Bloomberg: Jobs crisis could spark riots here

@CNNMoney September 16, 2011: 4:10 PM ET
new york bloomberg jobs riots

New York City Mayor Michael Bloomberg, shown here during his September 11 tenth anniversary address, fears that joblessness could lead to riots.

NEW YORK (CNNMoney) -- New York City Mayor Michael Bloomberg is worried that high U.S. unemployment could lead to the same kind of riots here that have swept through Europe and North Africa.

"You have a lot of kids graduating college, [who] can't find jobs," said Bloomberg, during his weekly radio show on Friday. "That's what happened in Cairo. That's what happened in Madrid. You don't want those kinds of riots here."

That was the mayor's response when asked about the poverty rate, which rose to 15.1% in 2010, its highest level since 1993, according to census data released Tuesday. About 46.2 million people are now living in poverty, 2.6 million more than last year.

"The public is not happy," he said. "The public knows there is something wrong in this country, and there is. The bottom line is that they're upset."

Riots have gripped various countries in European cities, including Athens and London, fueled by young people infuriated by high unemployment and austerity measures, which in some cases has led to looting. High unemployment among youth is also one of the driving forces behind the Arab Spring, as impoverished protestors in North Africa and the Middle East rose up against their heavy-handed governments.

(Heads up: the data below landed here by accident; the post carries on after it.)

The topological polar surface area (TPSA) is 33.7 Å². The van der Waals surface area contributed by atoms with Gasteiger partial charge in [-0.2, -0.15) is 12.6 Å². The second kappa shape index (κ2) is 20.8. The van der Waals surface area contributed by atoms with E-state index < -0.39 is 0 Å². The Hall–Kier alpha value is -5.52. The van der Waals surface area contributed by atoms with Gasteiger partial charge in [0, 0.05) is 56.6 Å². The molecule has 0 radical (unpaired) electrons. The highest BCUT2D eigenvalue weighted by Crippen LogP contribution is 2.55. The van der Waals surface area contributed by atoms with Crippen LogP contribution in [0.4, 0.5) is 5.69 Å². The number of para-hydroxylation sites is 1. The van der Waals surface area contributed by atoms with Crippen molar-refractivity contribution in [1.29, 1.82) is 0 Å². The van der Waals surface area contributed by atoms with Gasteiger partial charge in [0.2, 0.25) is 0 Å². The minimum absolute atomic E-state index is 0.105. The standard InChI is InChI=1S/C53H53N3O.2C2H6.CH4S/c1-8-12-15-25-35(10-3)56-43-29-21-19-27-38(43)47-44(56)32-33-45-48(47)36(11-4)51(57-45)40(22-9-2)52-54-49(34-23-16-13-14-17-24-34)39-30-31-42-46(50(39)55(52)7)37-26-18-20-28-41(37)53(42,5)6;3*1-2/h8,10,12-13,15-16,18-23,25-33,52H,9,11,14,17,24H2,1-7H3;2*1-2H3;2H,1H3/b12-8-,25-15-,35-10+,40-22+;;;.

"The damage to a generation that can't find jobs will go on for many, many years," said Bloomberg.

The mayor, an independent, criticized the partisan politics that have stymied progress in Congress, and the inability of Republicans and Democrats to compromise on ways to fix the economy.

"There is no overnight solution," he said."You look at the president's proposals. At least he's got some ideas on the table, whether you like those or not."

"The only way you solve this problems is that everybody pays a little more and everybody gets a little less," he added.

The economy added no jobs in August, according to the Labor Department, for the first time since February, 1945.

The unemployment rate is 9.1%, but many experts say that figure is misleading. They prefer to use the so-called underemployment rate, which includes people who have given up their search for jobs as well as people who want to work full-time but are forced to work part-time.

The underemployment rate is 16.2%. To top of page

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